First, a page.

The U.S. Food and Drug Administration and the Patent Trademark Office have set a 20-year limit on drug patents. On average, however, the exclusivity period of brand-name products — the time between actual market launch and the patent’s expiration— is about 12 years. But there are 3 ways around this:
- Brand-name companies can get multiple patents for different parts of the drugs and prevent it from going generic for up to 30 years.
- Brand-name companies can use court action to delay approval of generics by up to two and a half years after a patent expires.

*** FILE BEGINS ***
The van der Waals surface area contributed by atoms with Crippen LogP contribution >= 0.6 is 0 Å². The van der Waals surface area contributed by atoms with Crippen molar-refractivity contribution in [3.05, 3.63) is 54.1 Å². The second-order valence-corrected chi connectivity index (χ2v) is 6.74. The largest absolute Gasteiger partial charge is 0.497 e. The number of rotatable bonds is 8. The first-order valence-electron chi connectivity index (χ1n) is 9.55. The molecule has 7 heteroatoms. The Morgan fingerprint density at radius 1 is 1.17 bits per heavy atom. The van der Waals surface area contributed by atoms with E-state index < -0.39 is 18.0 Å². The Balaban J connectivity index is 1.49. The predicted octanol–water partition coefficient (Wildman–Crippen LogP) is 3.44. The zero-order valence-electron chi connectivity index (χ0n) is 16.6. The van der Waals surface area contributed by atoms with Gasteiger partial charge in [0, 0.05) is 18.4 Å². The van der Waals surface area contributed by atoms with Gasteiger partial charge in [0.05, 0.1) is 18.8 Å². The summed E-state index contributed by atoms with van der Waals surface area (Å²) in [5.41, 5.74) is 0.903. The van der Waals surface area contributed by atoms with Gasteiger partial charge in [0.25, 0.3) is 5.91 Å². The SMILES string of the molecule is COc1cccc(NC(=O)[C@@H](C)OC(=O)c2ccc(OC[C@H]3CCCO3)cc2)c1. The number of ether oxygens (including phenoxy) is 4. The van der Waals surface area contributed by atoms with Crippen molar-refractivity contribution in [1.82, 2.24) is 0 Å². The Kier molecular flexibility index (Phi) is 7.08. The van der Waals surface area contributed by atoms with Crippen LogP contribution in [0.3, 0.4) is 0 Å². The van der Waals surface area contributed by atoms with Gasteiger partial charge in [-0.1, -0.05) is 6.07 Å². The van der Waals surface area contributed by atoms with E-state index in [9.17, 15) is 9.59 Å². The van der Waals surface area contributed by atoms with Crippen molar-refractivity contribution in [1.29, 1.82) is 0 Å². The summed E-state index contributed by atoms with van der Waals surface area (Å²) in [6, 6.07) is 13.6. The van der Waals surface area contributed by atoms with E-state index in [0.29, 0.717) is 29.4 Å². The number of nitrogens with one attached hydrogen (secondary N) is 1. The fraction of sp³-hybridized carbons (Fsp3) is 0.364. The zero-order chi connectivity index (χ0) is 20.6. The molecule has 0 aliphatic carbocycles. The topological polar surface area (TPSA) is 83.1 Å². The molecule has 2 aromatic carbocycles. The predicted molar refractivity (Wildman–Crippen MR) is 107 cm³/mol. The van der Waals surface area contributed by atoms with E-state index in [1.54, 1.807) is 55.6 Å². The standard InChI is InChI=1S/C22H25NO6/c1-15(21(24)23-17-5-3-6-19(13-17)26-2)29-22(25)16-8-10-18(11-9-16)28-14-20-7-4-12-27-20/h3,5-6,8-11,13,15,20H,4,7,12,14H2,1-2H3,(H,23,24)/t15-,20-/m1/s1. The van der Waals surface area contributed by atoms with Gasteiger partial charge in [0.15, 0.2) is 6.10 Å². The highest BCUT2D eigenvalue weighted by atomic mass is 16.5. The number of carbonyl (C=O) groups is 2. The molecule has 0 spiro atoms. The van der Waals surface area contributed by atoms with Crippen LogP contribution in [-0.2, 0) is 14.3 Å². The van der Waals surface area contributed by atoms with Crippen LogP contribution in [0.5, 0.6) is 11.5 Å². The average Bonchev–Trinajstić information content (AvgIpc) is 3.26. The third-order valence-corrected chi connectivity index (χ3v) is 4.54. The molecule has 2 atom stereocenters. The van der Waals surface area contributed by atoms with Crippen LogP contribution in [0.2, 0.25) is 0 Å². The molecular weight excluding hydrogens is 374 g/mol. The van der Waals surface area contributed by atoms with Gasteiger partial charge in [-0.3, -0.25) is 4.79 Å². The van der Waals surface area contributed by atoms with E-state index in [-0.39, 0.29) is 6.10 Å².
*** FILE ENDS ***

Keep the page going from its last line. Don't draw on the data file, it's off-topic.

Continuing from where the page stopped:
- Brand-name companies can pay generic companies millions of dollars to hold off – a type of illegal price collusion, which the Federal Trade Commission has documented:
- In one case, a brand-name company paid a generic company $4.5 million a month to delay competing for six months—during which time the brand was expected to generate $185 million in sales.
- In another case, a brand-name company paid $60 million to one generic manufacturer and $30 million to another to delay their versions of its drug.
- The FTC has accused Cephalon of paying 4 generics manufacturers $200 million to stop selling their versions of the narcolepsy drug Provigil until 2012. Why? With $800 million in annual sales, Provigil accounts for about half of Cephalon’s revenues.